The most dynamic planner and thinker, I have ever met was Steve Schels. Today, Steve works at Sparta high and we now live 2 hour apart.   Mr. Schels was a great colleague but had no desire to be my mentor!
I moved to Cinnaminson and again worked in strong department with tremendous staff.  Rob Becker inspired me and we shared ideas.   Being married, a little older and a proud fool, yest again, I worked at another school and found no mentor.
For the last 4 years, I have worked at a third school and have yet to find a mentor.  At 38, I feel like it may be a little late to pick up a mentor.  I am blessed to work with great people in my department.  Additionally, I have learned and been inspired by a great educator and true colleague @andreamystrena,
One thought I have is this no mentor issue may be related to the hiring process.  All three places I worked desired “finished” products. After spending two hours talking about how “finished” I was to get the job – I have never felt super comfortable going back on that and asking for help.
As a coach, I read about the “coaching” trees of all these great coaches.  Tom Izzo and Bill Walsh have these amazing coaching trees with former assistants running teams all over the country.  Yet, I find myself feeling alone professionally at times and feeling like I could use a guidance counselor!
So here is the Job description:

Needed a mentor.  Candidate must be wise, sage like.  Candidates should posses the Wisdom of Mr. Miyagi.  If chosen for this position candidate should demonstrate the motivational skill of Mickey Goldmill (Rocky).  Ideal candidate would have the warmth of Paula Dean but the wit of Alton Brown.

Here are a few of the things I need to ask my new mentor:
1)        How do they do it?  I see these amazing teachers on twitter with amazing blogs, even better lessons and perfect family lives.  How do these people juggle all of that? (These thoughts have led to the recent idea of creating an #sschat blog) with multiple perspectives as many of us find that balancing act hard)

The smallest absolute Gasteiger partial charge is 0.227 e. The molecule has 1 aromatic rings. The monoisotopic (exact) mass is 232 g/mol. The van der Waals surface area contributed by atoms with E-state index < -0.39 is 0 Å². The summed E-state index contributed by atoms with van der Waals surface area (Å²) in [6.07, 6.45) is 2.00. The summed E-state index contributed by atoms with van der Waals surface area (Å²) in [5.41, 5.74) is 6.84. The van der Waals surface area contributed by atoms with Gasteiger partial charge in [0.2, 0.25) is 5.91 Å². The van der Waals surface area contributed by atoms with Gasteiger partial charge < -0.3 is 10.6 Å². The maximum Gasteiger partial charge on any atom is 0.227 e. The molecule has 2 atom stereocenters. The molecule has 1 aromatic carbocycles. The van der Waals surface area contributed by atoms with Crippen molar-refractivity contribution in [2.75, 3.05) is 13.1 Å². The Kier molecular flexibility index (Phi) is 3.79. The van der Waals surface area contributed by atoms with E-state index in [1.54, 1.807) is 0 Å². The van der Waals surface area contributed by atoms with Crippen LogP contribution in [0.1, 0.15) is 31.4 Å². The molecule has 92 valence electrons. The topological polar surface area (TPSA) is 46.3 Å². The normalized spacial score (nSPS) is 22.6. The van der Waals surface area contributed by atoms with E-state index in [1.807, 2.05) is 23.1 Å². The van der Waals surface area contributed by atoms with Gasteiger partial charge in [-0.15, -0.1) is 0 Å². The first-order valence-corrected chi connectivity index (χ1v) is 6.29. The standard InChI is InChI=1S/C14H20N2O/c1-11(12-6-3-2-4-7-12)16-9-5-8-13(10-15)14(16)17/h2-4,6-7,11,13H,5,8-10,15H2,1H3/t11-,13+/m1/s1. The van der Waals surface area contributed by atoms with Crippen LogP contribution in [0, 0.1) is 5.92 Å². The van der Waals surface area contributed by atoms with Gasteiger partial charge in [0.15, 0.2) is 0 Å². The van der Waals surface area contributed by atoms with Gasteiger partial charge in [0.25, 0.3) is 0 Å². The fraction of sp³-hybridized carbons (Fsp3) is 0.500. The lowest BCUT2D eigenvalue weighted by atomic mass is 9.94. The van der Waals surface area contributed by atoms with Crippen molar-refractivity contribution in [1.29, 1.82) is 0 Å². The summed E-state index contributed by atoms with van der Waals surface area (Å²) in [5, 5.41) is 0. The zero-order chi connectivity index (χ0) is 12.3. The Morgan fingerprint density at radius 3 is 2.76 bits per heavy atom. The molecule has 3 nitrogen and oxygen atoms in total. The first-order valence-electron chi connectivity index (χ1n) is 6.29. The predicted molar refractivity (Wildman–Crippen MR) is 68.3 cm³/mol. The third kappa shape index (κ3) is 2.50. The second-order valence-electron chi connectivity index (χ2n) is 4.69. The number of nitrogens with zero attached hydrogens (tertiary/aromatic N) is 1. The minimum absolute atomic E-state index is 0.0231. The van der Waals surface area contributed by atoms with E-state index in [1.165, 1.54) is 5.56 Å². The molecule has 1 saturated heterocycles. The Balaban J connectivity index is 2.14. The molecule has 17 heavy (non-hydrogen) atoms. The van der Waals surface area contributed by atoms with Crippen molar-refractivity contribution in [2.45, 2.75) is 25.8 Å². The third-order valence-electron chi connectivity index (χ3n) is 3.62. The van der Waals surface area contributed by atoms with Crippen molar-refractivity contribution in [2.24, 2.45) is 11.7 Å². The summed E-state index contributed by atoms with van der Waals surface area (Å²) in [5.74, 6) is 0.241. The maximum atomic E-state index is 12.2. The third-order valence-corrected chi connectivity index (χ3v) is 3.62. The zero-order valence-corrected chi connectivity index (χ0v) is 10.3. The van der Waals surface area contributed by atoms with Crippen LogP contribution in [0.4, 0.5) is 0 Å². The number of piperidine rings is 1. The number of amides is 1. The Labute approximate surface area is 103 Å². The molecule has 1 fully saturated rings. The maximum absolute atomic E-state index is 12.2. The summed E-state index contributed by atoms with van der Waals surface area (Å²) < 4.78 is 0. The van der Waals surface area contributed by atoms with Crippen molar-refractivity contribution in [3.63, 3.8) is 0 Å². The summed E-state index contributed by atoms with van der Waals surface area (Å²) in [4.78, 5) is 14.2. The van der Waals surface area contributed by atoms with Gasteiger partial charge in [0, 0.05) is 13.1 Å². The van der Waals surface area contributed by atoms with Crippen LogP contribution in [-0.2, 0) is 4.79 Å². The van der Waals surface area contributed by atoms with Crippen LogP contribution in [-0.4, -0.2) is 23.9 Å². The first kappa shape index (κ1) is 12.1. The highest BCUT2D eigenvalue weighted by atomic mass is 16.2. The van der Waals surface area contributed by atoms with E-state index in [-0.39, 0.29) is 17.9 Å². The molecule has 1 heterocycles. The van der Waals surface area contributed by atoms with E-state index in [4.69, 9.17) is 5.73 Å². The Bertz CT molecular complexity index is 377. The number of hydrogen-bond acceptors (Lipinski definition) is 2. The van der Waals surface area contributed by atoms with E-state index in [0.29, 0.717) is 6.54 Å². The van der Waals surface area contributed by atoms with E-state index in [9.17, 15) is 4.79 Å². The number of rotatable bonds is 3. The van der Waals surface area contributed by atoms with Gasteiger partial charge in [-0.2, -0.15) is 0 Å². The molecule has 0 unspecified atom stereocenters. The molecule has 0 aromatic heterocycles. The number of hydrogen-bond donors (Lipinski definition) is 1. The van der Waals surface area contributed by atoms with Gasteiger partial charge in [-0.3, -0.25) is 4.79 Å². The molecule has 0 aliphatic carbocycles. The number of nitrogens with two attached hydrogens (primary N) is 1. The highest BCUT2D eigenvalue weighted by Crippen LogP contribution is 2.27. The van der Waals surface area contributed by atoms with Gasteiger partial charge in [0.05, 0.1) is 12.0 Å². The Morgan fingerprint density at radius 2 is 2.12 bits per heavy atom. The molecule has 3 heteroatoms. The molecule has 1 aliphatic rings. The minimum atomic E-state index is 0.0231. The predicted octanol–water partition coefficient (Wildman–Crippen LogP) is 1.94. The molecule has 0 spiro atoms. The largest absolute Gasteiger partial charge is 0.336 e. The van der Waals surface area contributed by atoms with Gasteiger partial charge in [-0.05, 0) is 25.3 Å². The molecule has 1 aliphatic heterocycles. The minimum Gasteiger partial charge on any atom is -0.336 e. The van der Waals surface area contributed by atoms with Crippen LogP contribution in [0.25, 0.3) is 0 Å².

2)      What is next for my career?  Should I stay in the classroom? Should I pursue an Administration degree?  What about an IT/Media Center Specialist certificate?
3)      How do I balance all the voices and find my own? Grades good or bad? Late work? Teaching accountability and having a no zero policy?  Skills versus content? 
4)      What really matters? What do my students truly need to be successful?

Monday, April 18, 2011

A Rising tide lifts all boats.

I have been lucky enough to work with some tremendous educators.  One teacher I worked with loved naval analogies.  When I left one school, he gave me a tremendous book and inscribed it with a quote about how the US Navy judges the size of it's ships by the amount of water it displaced.  The first time I read the quote, I thought it was a fat joke.  Later, it became clear that he meant it as a compliment. 

This master teacher constantly was sharing ideas and discussing ideas.  He often stated " A Rising tide ifts all boats."

This is one of the reasons I have come to love twitter and my PLN.  The chance to share and steal with other colleagues means so much to me.  After attending TSETC with Andrea Mystrena, we became convined of the need to share and colloborate with our collegaues.

We have tried numerous efforts some successul and some unsuccesful.  I am proud of the way we have gotten web tools into every weekly principal message.  Andrea and I planned a Web Wednesday - where we hosted a web sharng meeting after school.  We have hosted 10th pd  (we have a 9 period day and pd a play on prof development).